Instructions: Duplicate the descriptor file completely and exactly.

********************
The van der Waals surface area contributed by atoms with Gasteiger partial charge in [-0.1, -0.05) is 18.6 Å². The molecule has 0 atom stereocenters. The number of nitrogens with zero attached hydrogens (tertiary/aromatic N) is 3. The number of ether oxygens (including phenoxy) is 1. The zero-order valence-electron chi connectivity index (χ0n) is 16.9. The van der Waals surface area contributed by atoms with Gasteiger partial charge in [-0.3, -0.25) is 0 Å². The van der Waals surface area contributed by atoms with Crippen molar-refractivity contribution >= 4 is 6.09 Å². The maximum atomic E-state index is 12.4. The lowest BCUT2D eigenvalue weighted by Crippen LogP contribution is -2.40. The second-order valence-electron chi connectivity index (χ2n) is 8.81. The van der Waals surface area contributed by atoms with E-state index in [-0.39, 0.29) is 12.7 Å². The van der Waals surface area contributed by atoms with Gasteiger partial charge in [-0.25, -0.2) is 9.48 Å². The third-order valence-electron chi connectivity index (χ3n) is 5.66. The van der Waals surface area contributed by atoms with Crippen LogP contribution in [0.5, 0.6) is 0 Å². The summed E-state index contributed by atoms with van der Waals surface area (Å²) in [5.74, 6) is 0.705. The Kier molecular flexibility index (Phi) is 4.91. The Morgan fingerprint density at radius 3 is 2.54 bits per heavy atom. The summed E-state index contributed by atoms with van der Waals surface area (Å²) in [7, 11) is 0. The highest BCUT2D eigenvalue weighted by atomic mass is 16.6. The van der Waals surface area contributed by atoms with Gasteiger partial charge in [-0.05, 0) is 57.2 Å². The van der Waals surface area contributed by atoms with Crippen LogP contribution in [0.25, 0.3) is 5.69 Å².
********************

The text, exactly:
The van der Waals surface area contributed by atoms with Gasteiger partial charge in [-0.1, -0.05) is 18.6 Å². The molecule has 0 atom stereocenters. The number of nitrogens with zero attached hydrogens (tertiary/aromatic N) is 3. The number of ether oxygens (including phenoxy) is 1. The zero-order valence-electron chi connectivity index (χ0n) is 16.9. The van der Waals surface area contributed by atoms with Gasteiger partial charge in [-0.3, -0.25) is 0 Å². The van der Waals surface area contributed by atoms with Crippen molar-refractivity contribution >= 4 is 6.09 Å². The maximum atomic E-state index is 12.4. The lowest BCUT2D eigenvalue weighted by Crippen LogP contribution is -2.40. The second-order valence-electron chi connectivity index (χ2n) is 8.81. The van der Waals surface area contributed by atoms with E-state index in [-0.39, 0.29) is 12.7 Å². The van der Waals surface area contributed by atoms with Gasteiger partial charge in [-0.25, -0.2) is 9.48 Å². The third-order valence-electron chi connectivity index (χ3n) is 5.66. The van der Waals surface area contributed by atoms with Crippen LogP contribution in [0.5, 0.6) is 0 Å². The summed E-state index contributed by atoms with van der Waals surface area (Å²) in [5.74, 6) is 0.705. The Kier molecular flexibility index (Phi) is 4.91. The Morgan fingerprint density at radius 3 is 2.54 bits per heavy atom. The summed E-state index contributed by atoms with van der Waals surface area (Å²) in [7, 11) is 0. The highest BCUT2D eigenvalue weighted by atomic mass is 16.6. The van der Waals surface area contributed by atoms with Gasteiger partial charge in [-0.05, 0) is 57.2 Å². The van der Waals surface area contributed by atoms with Crippen LogP contribution in [0.25, 0.3) is 5.69 Å².